Are you worried about your teenager?

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Do you worry that your teenager puts too much pressure on themselves? Do they struggle with perfectionism and seem to be under a lot of stress? Maybe they just aren’t acting like themselves and you are worried something might be wrong.  You might feel that their struggles are not typical, run-of-the-mill ‘teenage issues.’

Perhaps your teen is experiencing symptoms of anxiety and depression that seem difficult to overcome alone. It’s possible your teen is feeling overwhelmingly fearful of something, such as going back to school, talking in front of groups, or doing something new. You might notice them over- or under- sleeping, eating poorly, not wanting to go to school and being overly self-critical.  They may have even hidden their struggle from you because they didn’t want to be a burden.

You may have told them over and over again that you love them and think they are a wonderful person, but somehow they can’t see that for themselves.  You’ve done everything you can to try to support them and understand what they are going through. You’ve offered advice and solutions; you gave them space—but, nothing you do seems to help. And, while you might sympathize with your teenager, you may find yourself unable to fully relate to their experience.     

You want your teenager to grow into the happy, responsible person you know they can be.  You hate to watch them suffer like this. By now, you may be looking for the right kind of support for them.

The teenage years tend to be pretty rough.

If your family is worried, know that you are not alone. Depression and anxiety are common in adolescence—it’s the time of life when people start to ask themselves who they are.

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Teenagers are often navigating complex social relationships and the pressure to be perfect. On top of that, their bodies are changing as they try to figure out sexuality, dating and relationships. They may be grappling with the reality of a complex, changing world.   

And, it’s true - teenagers are growing up in a very different world than any generation before them.  Still, if your teen is regularly unable to control feelings of being overwhelmed or is experiencing difficulty concentrating, sleep problems, upset stomach, racing heart and/or edginess, then teen therapy may be a great help.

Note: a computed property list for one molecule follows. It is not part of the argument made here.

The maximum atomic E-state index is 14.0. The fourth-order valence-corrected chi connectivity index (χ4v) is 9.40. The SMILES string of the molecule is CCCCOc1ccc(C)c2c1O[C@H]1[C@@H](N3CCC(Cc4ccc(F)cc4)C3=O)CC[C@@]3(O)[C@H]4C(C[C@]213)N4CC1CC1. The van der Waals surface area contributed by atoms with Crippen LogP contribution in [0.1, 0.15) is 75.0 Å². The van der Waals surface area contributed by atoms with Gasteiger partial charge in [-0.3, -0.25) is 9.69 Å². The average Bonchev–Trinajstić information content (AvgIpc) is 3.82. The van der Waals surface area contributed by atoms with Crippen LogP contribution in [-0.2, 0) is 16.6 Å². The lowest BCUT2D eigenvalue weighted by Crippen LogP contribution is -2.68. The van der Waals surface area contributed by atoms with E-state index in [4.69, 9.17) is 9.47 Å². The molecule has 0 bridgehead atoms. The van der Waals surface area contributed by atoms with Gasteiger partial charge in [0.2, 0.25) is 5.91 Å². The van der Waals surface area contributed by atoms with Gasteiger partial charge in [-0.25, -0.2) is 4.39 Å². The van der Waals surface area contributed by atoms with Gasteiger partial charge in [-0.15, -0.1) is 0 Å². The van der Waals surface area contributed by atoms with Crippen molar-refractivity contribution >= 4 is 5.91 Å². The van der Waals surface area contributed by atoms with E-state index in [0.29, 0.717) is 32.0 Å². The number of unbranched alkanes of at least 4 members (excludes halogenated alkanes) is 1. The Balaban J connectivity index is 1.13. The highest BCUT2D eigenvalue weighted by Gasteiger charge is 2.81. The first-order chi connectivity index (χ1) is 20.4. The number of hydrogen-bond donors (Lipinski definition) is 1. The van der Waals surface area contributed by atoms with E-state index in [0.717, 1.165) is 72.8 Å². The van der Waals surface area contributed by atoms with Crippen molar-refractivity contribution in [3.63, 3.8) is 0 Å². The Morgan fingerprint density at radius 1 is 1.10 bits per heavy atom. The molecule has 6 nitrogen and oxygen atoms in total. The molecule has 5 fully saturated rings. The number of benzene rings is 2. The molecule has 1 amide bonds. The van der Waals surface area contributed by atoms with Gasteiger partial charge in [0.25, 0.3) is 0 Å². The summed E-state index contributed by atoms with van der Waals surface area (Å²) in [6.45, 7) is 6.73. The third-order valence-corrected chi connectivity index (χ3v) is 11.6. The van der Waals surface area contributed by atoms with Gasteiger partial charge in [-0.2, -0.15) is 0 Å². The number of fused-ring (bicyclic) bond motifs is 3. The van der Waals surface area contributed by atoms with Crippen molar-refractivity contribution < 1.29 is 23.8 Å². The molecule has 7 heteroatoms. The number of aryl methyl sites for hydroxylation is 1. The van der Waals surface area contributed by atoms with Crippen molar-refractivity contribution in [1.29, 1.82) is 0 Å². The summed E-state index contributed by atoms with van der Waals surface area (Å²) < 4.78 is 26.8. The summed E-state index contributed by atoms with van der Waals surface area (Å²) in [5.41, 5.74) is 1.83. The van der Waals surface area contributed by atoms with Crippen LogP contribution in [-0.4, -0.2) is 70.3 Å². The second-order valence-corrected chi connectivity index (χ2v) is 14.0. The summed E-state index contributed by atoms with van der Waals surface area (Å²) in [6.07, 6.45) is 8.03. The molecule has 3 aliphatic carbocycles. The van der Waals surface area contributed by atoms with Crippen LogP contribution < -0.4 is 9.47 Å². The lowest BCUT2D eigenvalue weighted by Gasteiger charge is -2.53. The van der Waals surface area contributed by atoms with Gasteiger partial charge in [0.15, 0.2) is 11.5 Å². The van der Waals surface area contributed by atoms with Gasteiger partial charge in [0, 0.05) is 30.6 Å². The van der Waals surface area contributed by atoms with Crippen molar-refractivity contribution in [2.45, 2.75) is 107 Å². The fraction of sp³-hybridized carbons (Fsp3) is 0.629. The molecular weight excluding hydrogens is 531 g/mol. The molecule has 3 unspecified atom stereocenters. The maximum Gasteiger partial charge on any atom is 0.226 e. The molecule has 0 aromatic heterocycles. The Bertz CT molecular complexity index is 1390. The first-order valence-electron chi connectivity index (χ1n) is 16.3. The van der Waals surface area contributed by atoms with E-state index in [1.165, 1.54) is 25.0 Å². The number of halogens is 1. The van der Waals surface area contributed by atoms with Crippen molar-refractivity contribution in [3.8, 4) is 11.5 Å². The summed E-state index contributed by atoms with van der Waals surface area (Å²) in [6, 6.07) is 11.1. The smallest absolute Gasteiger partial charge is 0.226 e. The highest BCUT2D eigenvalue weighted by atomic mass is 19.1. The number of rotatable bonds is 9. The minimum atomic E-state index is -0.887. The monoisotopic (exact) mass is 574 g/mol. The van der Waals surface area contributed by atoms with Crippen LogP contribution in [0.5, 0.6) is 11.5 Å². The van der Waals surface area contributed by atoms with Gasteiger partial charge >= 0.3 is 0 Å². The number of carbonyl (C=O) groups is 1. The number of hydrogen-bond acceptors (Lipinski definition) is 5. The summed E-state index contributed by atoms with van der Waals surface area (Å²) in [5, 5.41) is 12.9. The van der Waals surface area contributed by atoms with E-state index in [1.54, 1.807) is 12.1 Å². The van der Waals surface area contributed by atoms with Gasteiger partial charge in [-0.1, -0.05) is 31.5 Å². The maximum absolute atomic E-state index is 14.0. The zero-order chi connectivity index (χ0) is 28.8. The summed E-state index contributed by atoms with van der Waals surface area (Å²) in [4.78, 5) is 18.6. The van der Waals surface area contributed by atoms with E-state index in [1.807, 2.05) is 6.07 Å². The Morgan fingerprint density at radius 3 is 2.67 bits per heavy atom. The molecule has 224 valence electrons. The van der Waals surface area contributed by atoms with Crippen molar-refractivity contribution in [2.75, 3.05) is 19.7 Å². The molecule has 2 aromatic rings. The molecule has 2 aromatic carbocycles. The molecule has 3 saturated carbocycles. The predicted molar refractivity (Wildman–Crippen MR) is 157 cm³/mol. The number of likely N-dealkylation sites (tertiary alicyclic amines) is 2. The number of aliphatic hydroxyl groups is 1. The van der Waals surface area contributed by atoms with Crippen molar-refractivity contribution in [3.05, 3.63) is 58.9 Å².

Teen counseling can help

Most of the teenagers I work with are genuinely surprised that counseling is so helpful for them.  They agree to start seeing a therapist because they have tried everything to help themselves feel better and it hasn’t quite worked.  

When they meet with me, they find that I’m easy to talk to.  They appreciate the validation they recieve and begin to feel hopeful.  I am positive, encouraging, and will help your teen embrace their strengths.  I will help them learn how to use coping skills that they can use anytime, anywhere.  

When my clients graduate from teen therapy, they often leave with a sense of empowerment and confidence in their skills to manage anxiety and depression on their own.

With teen counseling, your teen can begin to discover their inner resilience. It’s possible for your teenager to open up and begin answering the question of who they are. It’s possible for them to blossom into the amazing, confident person you’ve seen within them.

You may have questions about teen therapy...

How long will my teen be in therapy?

This depends on how severe their anxiety or depression is.  Some teens only need 6-12 sessions while others need more ongoing support.  I will help you determine what feels like a good fit for your teenager and your family.  

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How do you involve parents?

I help parents understand what is going on with their teen and how to support them.  I often help parents and teens communicate about difficult things in order to solve problems and understand each other more fully.   I will explain to you what interventions I’m using and share progress and concerns. I also like to teach parents things that they can do to help their teen at home.  

What are your thoughts about medication?

Medication is a personal and family choice.  For some people, medication is the key to helping them feel better.  Sometimes medication is the intervention that helps someone feel well enough to be receptive to other interventions and coping skills.  However, medication isn’t always the answer and there can be some negative side effects.

I am happy to help you and your teen weigh the pros and cons and decide what is best.  I can recommend some local psychiatrists and nurse practitioners if you like.

What experience do you have working with kids?

I have been working with kids and teens for over 8 years.  Before I opened my private practice, I worked as a school counselor, an in-home family therapist and a child development parent educator.  Teenagers in particular tend to appreciate my relaxed, authentic approach.

Finding the right therapist who is a good fit is an important part of this process.  I am happy to do a free, 15-minute phone consultation. This is primarily for us to get a sense of each other, and for you to ask any questions you might have.  Click here to schedule a consultation.